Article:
No, no new signs of failure.  No smoke or smell.  It's always ran a bit warm, but nothing untoward.  It was running in a bedroom system that got disassembled when I gifted my son the speakers from it.  I plugged it into a desktop headphone system to compare to my Sabaj Da2.  I kinda liked it as it had lost that horrible glare it used to have.  A touch veiled with much less detail and air than the Sabaj, but it had a lot of dynamic slam and a certain organic flow to it.   Yes, the tranny is toasted, worse than the picture shows.  I wonder if the imminent failure was linked to the headphone amp section suddenly sounding better.  Do you want it back?  ;)

JohnR

Re: So what happened here?
« Reply #7 on: 1 Aug 2020, 06:14 am »
Hah, thanks but no, as I recall it was quite a heavy little thing and the postal service compensated themselves quite well for it! But see PM... ;)

AVnerdguy

Re: So what happened here?
« Reply #8 on: 1 Aug 2020, 02:09 pm »
The distorted cover of the xfmr is typical of equipment made in the Asian countries. The xfmr is more likely made up of recycled steel (cost factor) instead of iron core styles used in older equipment. The steel laminations do not dissipate heat as easily and tend to run hotter and are smaller in size to fit in limited space. A vinyl/plastic cover and potting material are typically used to aesthetically dress up the appearance. I've had many melted goo units for repair and the xfmr is usually fine but cosmetically challenged.

Running a xfmr at a lower voltage will reduce heat so that was a non factor in the failure. Most equipment manufactured now use universal power supplies (wall warts common) that can be configured to work in any country regardless of voltage standards. It reduces cost as they only have to supply a different plug type and move some jumpers or flip some switches.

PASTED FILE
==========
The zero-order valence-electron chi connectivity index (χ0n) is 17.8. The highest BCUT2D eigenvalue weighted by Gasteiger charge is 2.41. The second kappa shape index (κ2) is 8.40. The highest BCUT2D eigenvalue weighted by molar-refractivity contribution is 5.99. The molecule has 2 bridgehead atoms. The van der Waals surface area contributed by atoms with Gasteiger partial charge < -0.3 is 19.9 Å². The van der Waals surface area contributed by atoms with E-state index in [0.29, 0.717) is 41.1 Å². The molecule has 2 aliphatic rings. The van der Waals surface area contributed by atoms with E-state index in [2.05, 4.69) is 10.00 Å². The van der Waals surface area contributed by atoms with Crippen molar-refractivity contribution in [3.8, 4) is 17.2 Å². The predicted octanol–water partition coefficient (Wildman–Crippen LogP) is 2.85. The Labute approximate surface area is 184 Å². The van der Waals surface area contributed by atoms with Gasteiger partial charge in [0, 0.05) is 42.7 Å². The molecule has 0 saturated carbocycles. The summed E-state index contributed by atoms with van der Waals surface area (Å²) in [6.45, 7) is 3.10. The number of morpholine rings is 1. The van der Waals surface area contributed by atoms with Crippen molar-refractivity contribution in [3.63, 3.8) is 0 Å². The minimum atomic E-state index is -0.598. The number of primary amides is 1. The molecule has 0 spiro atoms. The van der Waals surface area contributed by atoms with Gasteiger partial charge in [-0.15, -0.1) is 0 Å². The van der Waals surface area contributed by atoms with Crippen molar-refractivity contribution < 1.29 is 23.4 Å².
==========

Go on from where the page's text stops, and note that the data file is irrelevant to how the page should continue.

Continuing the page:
It is more than likely that a short ckt in the power supply blew the fuse. A lot of digital components use a switching style power supply and the components tend to fail catastrophically when they malfunction. Another typical cause of a fuse opening is voltage surges caused by any number of things happening on the AC service line – lightning strike during a storm, AC motor kicking ON or large noise spike from a heavy current draw device etc.







AVnerdguy

Re: So what happened here?
« Reply #9 on: 1 Aug 2020, 02:19 pm »
Oooops, forgot to copy and paste a sentence. The fuse is not a glass cylinder type you'd expect in older equipment. More likely a device depicted in the photos and will be soldered to the board neat the xfmr. Follow the AC line and you'll find it.

Speedskater

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Re: So what happened here?
« Reply #10 on: 1 Aug 2020, 04:52 pm »
It's good to see 'AVnerdguy' posting in technical threads. He has a ton of useful knowledge.

Letitroll98

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Re: So what happened here?
« Reply #11 on: 1 Aug 2020, 07:34 pm »
Yeah, thanks to all the folks replying, you've been a world of help.  I'll keep the unit to see if I feel like a project some day.  If anyone missed John's reply, who kindly sent me this DAC many years ago, he flipped the dip switches converting to 120V before sending it to me.  I had forgotten that and was wondering how I'd been so negligent to not notice the stamp previously.  Turns out I'm not as stupid as I thought, I simply suffer from CRS disease.

richidoo

Re: So what happened here?
« Reply #12 on: 2 Aug 2020, 01:06 am »
Dan, I emailed a link to your thread to my friend who is a talented audio tech and he replied:

"A couple things, the fact that the sound improved, I wonder if that was thermal runaway in the circuit. It could also have simply been reduced voltage. Obviously, the transformer is cooked. It looks like a Talema toroid. A diode or snubber cap could have shorted. It’s also possible that the transformer simply developed a shorted turn. What’s strange is, where is the fuse???? Transformers are usually really tough."